I have had depression for more than 3years, i have tried many different medications for about 6months. Iv also had counselling during that time and nothing helps at all.. The medication made me sick and made me feel worse.. Counselling made me more angrier and agitated.. i really dont have any more patience to try any more therapies or medications, i have had enough of people telling me to be patience and just wait and try harder… i have tried, iv done all i could and now im so sick of the way i feel all the time that sometimes im ready to end it all… everyone says oh no ECT is not for you.. but i think it is… its worth trying… can you please give me some information about ECT? and if i can do it? thank you

JuliSeptember 1st, 2006 at 12:01 am

Hi Pat and CE,

There’s really no answer on whether or not ECT is for you. It’s got to be your choice, but based on getting as much information as you can.

The one thing I like to point out to people is that ECT is not a cure for depression. It can help relieve it for some, but it’s almost always temporary. The relapse rate with ECT is exceptionally high.

On the other hand, you’ll find people who say ECT saved their lives and the negative side effects and the fact that they have to have more and more ECT is worth it, because nothing else helped.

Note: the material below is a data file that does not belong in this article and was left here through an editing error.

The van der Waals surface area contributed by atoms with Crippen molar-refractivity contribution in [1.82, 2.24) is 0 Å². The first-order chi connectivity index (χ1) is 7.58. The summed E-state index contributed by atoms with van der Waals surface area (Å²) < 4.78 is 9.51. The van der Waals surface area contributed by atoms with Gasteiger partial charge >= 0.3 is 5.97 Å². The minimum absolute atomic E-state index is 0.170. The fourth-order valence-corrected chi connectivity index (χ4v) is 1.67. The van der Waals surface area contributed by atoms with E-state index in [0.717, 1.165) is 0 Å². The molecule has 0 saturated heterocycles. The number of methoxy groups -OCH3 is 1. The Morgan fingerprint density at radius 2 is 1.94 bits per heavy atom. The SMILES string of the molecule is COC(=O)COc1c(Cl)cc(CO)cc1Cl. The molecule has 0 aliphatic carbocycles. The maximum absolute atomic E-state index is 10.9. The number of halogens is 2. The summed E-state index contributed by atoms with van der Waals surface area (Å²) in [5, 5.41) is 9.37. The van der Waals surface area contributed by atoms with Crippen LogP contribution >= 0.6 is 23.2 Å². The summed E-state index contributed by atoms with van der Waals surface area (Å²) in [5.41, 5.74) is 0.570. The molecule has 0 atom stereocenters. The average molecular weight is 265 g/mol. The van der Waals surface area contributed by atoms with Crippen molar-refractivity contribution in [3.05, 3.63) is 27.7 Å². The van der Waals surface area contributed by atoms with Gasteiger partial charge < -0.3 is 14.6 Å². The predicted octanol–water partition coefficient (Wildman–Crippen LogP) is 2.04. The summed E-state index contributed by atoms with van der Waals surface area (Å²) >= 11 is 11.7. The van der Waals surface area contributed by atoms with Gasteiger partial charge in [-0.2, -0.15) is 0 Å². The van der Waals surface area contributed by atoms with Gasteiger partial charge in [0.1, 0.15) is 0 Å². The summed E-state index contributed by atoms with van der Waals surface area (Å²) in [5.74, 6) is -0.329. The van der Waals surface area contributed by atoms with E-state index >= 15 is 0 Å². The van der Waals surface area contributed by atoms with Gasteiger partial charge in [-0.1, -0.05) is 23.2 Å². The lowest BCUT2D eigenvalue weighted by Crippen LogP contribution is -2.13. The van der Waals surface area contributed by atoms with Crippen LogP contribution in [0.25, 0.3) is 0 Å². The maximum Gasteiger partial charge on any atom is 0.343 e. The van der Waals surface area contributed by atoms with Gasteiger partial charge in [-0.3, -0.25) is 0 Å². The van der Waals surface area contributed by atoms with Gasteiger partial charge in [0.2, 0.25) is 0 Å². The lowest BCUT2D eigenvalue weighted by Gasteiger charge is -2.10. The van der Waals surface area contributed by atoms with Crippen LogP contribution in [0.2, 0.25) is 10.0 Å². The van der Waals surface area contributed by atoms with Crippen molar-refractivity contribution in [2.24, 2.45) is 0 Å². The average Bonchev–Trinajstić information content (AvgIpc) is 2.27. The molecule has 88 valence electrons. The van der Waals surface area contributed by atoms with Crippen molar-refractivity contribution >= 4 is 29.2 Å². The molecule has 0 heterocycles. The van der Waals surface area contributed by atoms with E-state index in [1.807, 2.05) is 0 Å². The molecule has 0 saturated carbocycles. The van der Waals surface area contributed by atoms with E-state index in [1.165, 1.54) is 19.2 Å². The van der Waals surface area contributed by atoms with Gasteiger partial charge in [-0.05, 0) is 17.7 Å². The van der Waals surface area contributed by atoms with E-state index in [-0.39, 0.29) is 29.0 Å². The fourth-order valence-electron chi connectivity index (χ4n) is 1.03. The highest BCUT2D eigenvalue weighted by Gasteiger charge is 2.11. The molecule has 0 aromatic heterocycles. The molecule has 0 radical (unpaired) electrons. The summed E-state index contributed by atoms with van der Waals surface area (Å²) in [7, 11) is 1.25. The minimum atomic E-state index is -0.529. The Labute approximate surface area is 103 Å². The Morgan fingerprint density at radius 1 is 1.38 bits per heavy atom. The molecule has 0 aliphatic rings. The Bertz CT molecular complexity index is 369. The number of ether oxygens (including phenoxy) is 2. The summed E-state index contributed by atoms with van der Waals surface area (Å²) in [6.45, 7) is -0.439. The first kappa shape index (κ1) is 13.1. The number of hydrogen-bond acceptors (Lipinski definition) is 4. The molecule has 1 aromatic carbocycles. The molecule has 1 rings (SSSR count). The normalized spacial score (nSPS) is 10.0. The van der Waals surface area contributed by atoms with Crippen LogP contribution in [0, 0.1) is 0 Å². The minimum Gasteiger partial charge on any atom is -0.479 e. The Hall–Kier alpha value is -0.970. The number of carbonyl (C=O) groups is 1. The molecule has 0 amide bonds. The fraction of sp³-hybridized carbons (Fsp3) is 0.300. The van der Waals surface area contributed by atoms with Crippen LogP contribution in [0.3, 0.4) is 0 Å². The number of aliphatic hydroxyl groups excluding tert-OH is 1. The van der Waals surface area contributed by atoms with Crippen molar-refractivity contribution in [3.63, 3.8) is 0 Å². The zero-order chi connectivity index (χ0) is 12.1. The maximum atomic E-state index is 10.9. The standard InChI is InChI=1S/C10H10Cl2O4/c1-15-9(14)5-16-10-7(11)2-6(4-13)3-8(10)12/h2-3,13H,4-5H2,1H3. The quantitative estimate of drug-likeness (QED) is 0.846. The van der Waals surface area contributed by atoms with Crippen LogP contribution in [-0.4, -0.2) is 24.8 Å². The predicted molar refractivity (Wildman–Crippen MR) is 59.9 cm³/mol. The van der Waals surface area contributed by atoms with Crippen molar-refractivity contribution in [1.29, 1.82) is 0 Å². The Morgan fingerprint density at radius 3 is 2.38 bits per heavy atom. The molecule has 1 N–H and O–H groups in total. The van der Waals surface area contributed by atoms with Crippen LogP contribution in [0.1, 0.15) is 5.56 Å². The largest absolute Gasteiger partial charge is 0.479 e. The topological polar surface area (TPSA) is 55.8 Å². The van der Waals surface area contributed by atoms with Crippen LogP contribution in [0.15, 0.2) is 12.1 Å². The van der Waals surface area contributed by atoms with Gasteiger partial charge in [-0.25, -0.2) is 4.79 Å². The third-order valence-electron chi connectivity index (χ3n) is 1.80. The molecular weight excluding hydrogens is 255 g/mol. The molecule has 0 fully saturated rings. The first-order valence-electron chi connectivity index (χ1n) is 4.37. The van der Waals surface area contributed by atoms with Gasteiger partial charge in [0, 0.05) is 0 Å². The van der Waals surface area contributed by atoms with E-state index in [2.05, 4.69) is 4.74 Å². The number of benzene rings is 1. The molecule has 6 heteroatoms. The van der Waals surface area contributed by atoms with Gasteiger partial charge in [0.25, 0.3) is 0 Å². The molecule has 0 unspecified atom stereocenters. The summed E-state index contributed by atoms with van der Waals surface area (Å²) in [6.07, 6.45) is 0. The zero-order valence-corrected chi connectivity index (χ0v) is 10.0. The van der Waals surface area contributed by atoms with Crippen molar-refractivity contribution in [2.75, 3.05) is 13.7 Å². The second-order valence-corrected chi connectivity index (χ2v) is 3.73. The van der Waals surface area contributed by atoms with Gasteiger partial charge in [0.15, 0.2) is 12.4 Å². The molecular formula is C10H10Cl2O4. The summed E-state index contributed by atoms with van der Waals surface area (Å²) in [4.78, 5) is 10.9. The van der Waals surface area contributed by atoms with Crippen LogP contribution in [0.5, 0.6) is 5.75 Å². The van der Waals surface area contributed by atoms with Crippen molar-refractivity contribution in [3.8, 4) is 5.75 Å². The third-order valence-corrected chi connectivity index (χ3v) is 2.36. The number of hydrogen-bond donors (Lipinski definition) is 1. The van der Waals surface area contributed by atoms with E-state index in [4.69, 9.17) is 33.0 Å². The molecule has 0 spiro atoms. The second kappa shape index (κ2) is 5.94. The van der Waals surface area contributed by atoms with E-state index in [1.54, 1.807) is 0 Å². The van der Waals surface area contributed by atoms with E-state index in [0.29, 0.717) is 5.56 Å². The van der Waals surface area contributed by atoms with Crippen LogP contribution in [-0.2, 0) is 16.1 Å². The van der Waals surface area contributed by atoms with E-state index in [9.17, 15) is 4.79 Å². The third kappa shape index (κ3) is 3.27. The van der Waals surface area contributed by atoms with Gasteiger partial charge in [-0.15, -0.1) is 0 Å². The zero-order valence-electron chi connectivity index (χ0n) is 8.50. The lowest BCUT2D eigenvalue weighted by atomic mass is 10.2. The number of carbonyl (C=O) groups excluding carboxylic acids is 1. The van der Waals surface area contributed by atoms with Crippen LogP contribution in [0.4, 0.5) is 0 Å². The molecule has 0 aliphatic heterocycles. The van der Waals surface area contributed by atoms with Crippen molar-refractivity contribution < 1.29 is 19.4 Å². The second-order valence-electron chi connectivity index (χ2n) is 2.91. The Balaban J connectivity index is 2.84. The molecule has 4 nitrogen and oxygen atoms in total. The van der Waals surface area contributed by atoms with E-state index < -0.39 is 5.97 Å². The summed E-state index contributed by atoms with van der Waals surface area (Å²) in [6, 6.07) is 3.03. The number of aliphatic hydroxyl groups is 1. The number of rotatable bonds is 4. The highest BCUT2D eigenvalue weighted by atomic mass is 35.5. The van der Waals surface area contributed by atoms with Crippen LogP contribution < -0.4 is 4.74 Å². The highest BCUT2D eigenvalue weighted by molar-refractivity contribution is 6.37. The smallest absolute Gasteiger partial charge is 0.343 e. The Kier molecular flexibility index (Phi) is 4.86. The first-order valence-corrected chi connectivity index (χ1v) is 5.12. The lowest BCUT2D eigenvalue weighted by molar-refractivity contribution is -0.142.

In the end, it’s kind of a roll of the dice. You have to decide if you like the odds.

I wish I could be more definitive, but I can’t. I wish you the best of luck in making a decision and a good outcome, no matter what you decide to do.

You might want to consider going to the message boards and talking with others who have had ECT. You’ll find good and bad experiences.


TomasSeptember 17th, 2006 at 3:07 pm

First of all, you may want to consider making sure you are not suffering any verifiable physical ailments which may cause depression, such as vitamin (e.g. B12) or mineral deficiencies (e.g. magnesium), thyroid dysfunction or diabetes. Second, you may want to try adding supplements, especially omega-3 fats, of which fish oil is rich. Third, you may want to try interpersonal therapy and/or cognitive behavior therapy, the effectiveness of both of which is supported by data.

leslieNovember 6th, 2007 at 2:25 pm